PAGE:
Showing posts from January, 2010


The sun cut sharply across one corner of the room. The young man on the cot gazed at the brightness for a moment, then turned and faced the wall. He had been in the Edinburgh Infirmary nearly two years now, while Dr. Lister tried desperately to save his remaining foot. He had been subjected to so many operations he had lost count-twenty at least, in the last twenty months! But he was not beaten yet.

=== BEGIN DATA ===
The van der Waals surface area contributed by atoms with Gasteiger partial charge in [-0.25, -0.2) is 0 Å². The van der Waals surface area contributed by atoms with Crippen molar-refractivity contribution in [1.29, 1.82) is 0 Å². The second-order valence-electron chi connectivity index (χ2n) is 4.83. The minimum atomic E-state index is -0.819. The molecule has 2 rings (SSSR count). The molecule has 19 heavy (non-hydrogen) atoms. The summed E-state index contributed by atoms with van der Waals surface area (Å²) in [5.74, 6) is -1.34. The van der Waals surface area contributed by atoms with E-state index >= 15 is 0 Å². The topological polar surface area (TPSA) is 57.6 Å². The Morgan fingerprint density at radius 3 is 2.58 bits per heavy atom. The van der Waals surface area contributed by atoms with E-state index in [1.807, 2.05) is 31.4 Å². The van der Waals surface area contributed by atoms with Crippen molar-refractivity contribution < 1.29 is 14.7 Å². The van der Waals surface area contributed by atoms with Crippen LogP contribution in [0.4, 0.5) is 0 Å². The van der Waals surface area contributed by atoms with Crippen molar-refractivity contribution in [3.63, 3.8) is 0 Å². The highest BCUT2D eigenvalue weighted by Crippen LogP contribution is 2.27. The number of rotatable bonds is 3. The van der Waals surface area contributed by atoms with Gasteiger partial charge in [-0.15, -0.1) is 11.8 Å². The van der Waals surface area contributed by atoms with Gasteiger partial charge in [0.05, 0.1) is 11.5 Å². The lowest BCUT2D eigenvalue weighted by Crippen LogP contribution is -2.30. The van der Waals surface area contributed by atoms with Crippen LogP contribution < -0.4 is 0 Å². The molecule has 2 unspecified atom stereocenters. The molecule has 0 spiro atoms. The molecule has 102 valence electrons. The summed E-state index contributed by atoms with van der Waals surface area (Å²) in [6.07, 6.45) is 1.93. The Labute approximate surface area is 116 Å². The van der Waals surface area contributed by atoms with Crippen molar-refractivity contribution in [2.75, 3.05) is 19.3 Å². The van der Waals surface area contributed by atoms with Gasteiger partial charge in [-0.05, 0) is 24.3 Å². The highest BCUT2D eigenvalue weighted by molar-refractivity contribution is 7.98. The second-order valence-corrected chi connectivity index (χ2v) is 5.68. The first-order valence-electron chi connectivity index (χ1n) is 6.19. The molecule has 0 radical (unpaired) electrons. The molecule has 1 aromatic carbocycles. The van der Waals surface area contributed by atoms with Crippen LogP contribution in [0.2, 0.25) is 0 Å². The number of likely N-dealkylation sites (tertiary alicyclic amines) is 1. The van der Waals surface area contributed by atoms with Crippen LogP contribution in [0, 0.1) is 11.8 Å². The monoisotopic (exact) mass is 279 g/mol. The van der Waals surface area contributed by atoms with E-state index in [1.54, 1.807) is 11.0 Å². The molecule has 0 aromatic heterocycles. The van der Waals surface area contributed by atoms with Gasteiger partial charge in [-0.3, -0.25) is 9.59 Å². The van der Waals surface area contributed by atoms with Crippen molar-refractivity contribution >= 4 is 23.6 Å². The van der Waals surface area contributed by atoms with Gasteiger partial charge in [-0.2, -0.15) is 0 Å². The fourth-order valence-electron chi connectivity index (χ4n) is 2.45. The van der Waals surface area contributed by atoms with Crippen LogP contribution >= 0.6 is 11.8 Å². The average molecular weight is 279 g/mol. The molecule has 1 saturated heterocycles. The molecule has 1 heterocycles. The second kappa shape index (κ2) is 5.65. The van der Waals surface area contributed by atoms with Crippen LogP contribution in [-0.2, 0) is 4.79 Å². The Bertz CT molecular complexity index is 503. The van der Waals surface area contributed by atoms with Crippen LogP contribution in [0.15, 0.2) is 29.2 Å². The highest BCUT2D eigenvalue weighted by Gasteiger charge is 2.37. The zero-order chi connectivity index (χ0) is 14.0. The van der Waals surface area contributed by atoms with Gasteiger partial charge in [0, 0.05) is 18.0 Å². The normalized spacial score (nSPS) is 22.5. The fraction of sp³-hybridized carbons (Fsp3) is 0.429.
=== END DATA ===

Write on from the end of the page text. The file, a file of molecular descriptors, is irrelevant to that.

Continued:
He turned and faced the sun again, and smiled. Words rang through his mind, sang through his mind: “In the fell clutch of circumstance I have not winced nor cried aloud.”
The man on the cot was William Ernest Henley. Few in this world are called upon to endure all he had in his brief twenty five years. He had suffered since childhood from and agonizing tubercular infection of the bones, for which the usual victorian remedy was amputation. One foot had already been removed, and the other was threatened. It was in the hope of avoiding a second amputation that he had submitted to this long, lo…